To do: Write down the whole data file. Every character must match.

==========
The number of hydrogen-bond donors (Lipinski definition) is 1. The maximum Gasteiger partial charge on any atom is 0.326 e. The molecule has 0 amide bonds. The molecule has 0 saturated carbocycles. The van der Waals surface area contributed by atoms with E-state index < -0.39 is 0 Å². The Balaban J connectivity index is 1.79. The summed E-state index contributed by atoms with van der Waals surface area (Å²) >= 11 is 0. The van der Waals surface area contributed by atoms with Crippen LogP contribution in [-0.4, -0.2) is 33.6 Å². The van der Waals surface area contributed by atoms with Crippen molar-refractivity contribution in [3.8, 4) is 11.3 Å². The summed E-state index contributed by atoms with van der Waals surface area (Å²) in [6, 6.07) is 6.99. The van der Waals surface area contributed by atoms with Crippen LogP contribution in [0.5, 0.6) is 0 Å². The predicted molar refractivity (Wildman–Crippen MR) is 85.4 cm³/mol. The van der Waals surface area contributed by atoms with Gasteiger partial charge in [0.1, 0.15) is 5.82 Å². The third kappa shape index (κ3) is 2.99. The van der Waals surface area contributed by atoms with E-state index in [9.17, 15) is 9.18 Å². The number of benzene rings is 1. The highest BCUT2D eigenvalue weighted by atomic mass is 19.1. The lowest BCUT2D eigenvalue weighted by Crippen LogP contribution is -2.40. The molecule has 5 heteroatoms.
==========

The number of hydrogen-bond donors (Lipinski definition) is 1. The maximum Gasteiger partial charge on any atom is 0.326 e. The molecule has 0 amide bonds. The molecule has 0 saturated carbocycles. The van der Waals surface area contributed by atoms with E-state index < -0.39 is 0 Å². The Balaban J connectivity index is 1.79. The summed E-state index contributed by atoms with van der Waals surface area (Å²) >= 11 is 0. The van der Waals surface area contributed by atoms with Crippen LogP contribution in [-0.4, -0.2) is 33.6 Å². The van der Waals surface area contributed by atoms with Crippen molar-refractivity contribution in [3.8, 4) is 11.3 Å². The summed E-state index contributed by atoms with van der Waals surface area (Å²) in [6, 6.07) is 6.99. The van der Waals surface area contributed by atoms with Crippen LogP contribution in [0.5, 0.6) is 0 Å². The predicted molar refractivity (Wildman–Crippen MR) is 85.4 cm³/mol. The van der Waals surface area contributed by atoms with Gasteiger partial charge in [0.1, 0.15) is 5.82 Å². The third kappa shape index (κ3) is 2.99. The van der Waals surface area contributed by atoms with E-state index in [9.17, 15) is 9.18 Å². The number of benzene rings is 1. The highest BCUT2D eigenvalue weighted by atomic mass is 19.1. The lowest BCUT2D eigenvalue weighted by Crippen LogP contribution is -2.40. The molecule has 5 heteroatoms.